So then who is the antagonist? I can only imagine it’s The System. This is a “man versus environment” take if ever I’ve seen one. Ok. Sweet. That was easier than I thought. Sometimes identifying the antagonist is difficult, because it ain’t always who you think it is. (The same goes for your protagonist.)
So now I have this:
Okay, so far so good. I think I’ve got my protagonist down, and my antagonist down. I hope I do. It seems okay to me. I’ve got three out of the four blocks complete. Anyone see anything wrong? Bob? Wait…he’s probably off penning his next book, not reading my tired ass blog. Okay, so let’s ID the conflict for the antagonist. What would be the conflict for The System? What obstacle would be in place to block them from what they want? Nothing? Hmm… They want to keep Artis (and all the other kids) locked up. Not merely because they want to, but because it is the law. Dang it. I need that final box! You see what I mean.
Now I’m sure Bob (or Jennie Crusie) would tell you that not every story fits into the Conflict Box. But most do, and you should try to get it to work for your story. Why? Because it ensures you don’t have a protagonist and an antagonist battling for completely different reasons for things that don’t really bring them into conflict with each other. If your antagonist wants a bowl of jello, and your protagonist wants a new maserati…there’s not much conflict between the two.
So back to the conflict box. (in real time, about 45 minutes have passed) I think I have it. Well, I have something, so who the hell knows if it’s right or not, but I’m going to put it in.
You like that squiggly under his name? Screen prints are awesome. The things I do for you!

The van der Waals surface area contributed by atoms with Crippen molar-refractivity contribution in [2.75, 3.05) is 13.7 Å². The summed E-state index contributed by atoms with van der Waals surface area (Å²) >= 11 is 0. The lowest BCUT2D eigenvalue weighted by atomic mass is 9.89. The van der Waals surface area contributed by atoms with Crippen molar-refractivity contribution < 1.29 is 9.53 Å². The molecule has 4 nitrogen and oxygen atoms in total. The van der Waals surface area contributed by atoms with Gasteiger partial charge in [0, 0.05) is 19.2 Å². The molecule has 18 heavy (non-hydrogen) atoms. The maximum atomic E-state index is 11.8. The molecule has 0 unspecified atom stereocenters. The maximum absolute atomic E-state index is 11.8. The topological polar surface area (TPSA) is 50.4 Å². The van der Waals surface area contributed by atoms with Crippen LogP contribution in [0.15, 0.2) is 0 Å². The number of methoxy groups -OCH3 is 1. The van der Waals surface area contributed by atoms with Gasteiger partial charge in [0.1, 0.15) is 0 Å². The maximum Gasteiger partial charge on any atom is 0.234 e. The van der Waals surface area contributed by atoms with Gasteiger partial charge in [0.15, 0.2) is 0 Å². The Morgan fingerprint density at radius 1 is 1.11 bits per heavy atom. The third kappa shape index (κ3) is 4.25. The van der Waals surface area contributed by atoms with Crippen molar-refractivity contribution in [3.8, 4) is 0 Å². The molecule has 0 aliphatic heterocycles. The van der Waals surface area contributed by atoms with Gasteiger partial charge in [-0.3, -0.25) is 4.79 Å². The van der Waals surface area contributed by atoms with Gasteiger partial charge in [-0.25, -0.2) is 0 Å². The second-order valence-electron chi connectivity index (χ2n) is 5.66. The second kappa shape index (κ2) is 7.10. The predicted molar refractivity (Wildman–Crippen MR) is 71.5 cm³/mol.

Okay, now I’ve got every box filled. Good for me. Is it correct? Only a few people on this earth know, and you’re not talking to one of them. (Err…reading one of them).
So how does one have a true “Conflict Lock”? Simple. You cross diagonally the antagonist and the protagonist’s conflicts…Do they conflict? Let’s see.
Okay, so to see if your conflict is something that is inescapable, you see if your antagonist’s goal is causing your protagonist’s conflict, and is your protagonist’s goal causing your antagonist’s conflict? That, my friends, is Conflict Lock. The antagonist and protagonist goals are locked since each goal is the other’s conflict.
Now, bear in mind, I may have misappropriated information here and the lock might be as tenuous as my grip on reality, but you get it, right? Does this help? Yeah. Will Bob now sue me for copyright infringement? No. I don’t have enough to make it worthwile…yet.
Now, I am trying to show you something I learned, and hopefully, I learn in the process of showing it to you. If you did get something out of this–sweet! If not, sorry pal. Maybe next time.
You really should give this a try, and see if you can put your story into it. It’s really good to do before you start writing because it allows you to identify the conflict lock, and FINE TUNE it before you start writing. If you want the true nuts and bolts, go see Bob Mayer’s site and take one of his courses. He does this a whole lot better than I have done. So Bob, if you do read this, sorry for butchering your great idea.
Good luck with the Conflict Box. Next time I would like to attempt an explanation of the Original Idea…it’s not just for breakfast any more.
I crack myself up.